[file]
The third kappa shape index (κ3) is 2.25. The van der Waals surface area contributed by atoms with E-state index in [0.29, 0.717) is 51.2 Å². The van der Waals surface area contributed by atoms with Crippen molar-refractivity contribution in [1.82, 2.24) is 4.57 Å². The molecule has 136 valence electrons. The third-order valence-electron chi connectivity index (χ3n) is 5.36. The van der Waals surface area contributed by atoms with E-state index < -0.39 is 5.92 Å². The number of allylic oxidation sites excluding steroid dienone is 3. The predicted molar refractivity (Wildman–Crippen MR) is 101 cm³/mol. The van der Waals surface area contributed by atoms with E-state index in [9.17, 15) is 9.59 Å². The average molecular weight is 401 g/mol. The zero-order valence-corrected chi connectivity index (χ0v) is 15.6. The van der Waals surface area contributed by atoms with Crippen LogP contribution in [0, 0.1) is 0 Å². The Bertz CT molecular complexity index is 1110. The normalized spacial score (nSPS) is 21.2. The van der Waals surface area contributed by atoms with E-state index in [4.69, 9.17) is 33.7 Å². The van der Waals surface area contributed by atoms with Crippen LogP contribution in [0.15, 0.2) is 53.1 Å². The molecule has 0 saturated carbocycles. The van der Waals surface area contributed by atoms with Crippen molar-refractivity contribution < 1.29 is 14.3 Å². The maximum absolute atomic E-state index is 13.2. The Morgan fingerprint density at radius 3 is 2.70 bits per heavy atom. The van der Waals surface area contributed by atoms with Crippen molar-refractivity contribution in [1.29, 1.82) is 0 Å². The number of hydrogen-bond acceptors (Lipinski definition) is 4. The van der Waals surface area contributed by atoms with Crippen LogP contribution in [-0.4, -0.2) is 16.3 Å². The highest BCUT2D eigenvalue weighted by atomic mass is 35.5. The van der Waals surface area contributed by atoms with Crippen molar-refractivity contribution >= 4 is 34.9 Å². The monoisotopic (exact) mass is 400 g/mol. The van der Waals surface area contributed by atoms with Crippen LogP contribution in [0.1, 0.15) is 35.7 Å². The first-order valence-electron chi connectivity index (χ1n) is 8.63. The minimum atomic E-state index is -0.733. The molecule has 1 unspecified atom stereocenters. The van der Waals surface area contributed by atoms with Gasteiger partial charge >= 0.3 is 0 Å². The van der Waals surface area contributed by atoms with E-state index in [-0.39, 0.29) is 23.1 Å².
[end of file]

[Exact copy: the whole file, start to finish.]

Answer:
The third kappa shape index (κ3) is 2.25. The van der Waals surface area contributed by atoms with E-state index in [0.29, 0.717) is 51.2 Å². The van der Waals surface area contributed by atoms with Crippen molar-refractivity contribution in [1.82, 2.24) is 4.57 Å². The molecule has 136 valence electrons. The third-order valence-electron chi connectivity index (χ3n) is 5.36. The van der Waals surface area contributed by atoms with E-state index < -0.39 is 5.92 Å². The number of allylic oxidation sites excluding steroid dienone is 3. The predicted molar refractivity (Wildman–Crippen MR) is 101 cm³/mol. The van der Waals surface area contributed by atoms with E-state index in [9.17, 15) is 9.59 Å². The average molecular weight is 401 g/mol. The zero-order valence-corrected chi connectivity index (χ0v) is 15.6. The van der Waals surface area contributed by atoms with Crippen LogP contribution in [0, 0.1) is 0 Å². The Bertz CT molecular complexity index is 1110. The normalized spacial score (nSPS) is 21.2. The van der Waals surface area contributed by atoms with E-state index in [4.69, 9.17) is 33.7 Å². The van der Waals surface area contributed by atoms with Crippen LogP contribution in [0.15, 0.2) is 53.1 Å². The molecule has 0 saturated carbocycles. The van der Waals surface area contributed by atoms with Crippen molar-refractivity contribution < 1.29 is 14.3 Å². The maximum absolute atomic E-state index is 13.2. The Morgan fingerprint density at radius 3 is 2.70 bits per heavy atom. The van der Waals surface area contributed by atoms with Crippen molar-refractivity contribution in [1.29, 1.82) is 0 Å². The number of hydrogen-bond acceptors (Lipinski definition) is 4. The van der Waals surface area contributed by atoms with Crippen LogP contribution in [-0.4, -0.2) is 16.3 Å². The highest BCUT2D eigenvalue weighted by atomic mass is 35.5. The van der Waals surface area contributed by atoms with Crippen molar-refractivity contribution >= 4 is 34.9 Å². The monoisotopic (exact) mass is 400 g/mol. The van der Waals surface area contributed by atoms with Crippen LogP contribution in [0.1, 0.15) is 35.7 Å². The first-order valence-electron chi connectivity index (χ1n) is 8.63. The minimum atomic E-state index is -0.733. The molecule has 1 unspecified atom stereocenters. The van der Waals surface area contributed by atoms with Gasteiger partial charge >= 0.3 is 0 Å². The van der Waals surface area contributed by atoms with E-state index in [-0.39, 0.29) is 23.1 Å².